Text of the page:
Mystics and the Margins
Faithful and Free Women
Thursday, October 1, 2020
We have a lot to learn from communities like the beguines, or later, the Quakers and Mennonites. These movements are made up of little groups, often on the margins of society, sharing the Word of God and their lives together. We might recognize this spirit at work today in the “base communities” of Latin America, in small Bible study groups, or new monastic “intentional communities.” They reveal to us the freedom of the Gospel. Author Laura Swan, a Benedictine nun, has studied Christian women’s spirituality movements and writes about the alternative lifestyle of the medieval beguines:
The beguines began to form in various parts of Europe over eight hundred years ago—around the year 1200. Beguines were laywomen, not nuns, and thus did not take solemn vows and did not live in monasteries. The beguines were a phenomenal way of life that swept across Europe, yet they were never a religious order or a formalized movement. And they did not have one specific founder or rule to live by. But there were common elements that rendered these women distinctive and familiar, including their common way of life, chastity and simplicity, their unusual business acumen, and their commitment to God and to the poor and marginalized. These women were essentially self-defined, in opposition to the many attempts to control and define them. They lived by themselves or together in so-called beguinages, which could be single houses for as few as a handful of beguines or, as in Brugge, walled-in rows of houses enclosing a central court with a chapel where over a thousand beguines might live . . .
The inner spiritual world of the beguines was rich in imagination. These women, and some of their monastic contemporaries, instigated a seismic shift in the province of the imagination, bringing their embodied experience of God and their spiritual journey into a broadened and deepened inner realm. Beguine mystics experienced a fiercely intimate encounter with the Divine—whom they called both “God” and “the One”. . .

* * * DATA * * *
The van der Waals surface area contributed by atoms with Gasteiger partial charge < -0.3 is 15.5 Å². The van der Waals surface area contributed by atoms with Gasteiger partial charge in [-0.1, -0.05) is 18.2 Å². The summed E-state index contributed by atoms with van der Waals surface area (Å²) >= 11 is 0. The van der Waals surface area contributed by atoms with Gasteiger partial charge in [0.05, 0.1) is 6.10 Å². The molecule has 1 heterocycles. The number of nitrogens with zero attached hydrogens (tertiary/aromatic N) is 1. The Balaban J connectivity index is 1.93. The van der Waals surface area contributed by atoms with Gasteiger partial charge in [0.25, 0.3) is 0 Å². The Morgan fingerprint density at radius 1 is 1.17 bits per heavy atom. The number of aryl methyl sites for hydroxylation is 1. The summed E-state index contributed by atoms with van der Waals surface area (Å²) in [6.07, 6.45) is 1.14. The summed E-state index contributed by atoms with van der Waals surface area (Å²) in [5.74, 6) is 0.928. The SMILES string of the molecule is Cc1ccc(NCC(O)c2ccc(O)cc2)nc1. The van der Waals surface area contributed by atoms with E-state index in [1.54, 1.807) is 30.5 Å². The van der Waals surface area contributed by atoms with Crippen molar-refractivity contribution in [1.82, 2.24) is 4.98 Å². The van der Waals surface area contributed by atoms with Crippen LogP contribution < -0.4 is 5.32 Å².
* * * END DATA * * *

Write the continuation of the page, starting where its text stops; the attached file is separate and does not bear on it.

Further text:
For these women, prayer was being in the presence of God, seeking to unite their minds and hearts with the One they loved (and whom they frequently referred to as their “Beloved”). A central goal in life for beguines was unity of will—that their personal will would become so united with the will of God that they essentially functioned as a unified whole. God’s heart would be the seeker’s heart; the seeker’s heart would find a home in God and God alone. This unity of will would be evidenced by joy, mercy and compassion, and love. . . .
Beguines exhorted their followers to recognize that there existed no impediment to a deep and meaningful prayer life. No matter what a person’s station in life, be they educated or uneducated, poor or wealthy, it did not impede or deny them awareness of God in their lives. God yearned to draw close to all.
Laura Swan, The Wisdom of the Beguines: The Forgotten Story of a Medieval Women’s Movement (BlueBridge: 2016), 1–2, 88, 92, 94.
Adapted from Richard Rohr, Preparing for Christmas: Daily Meditations for Advent (Franciscan Media: 2008), 53.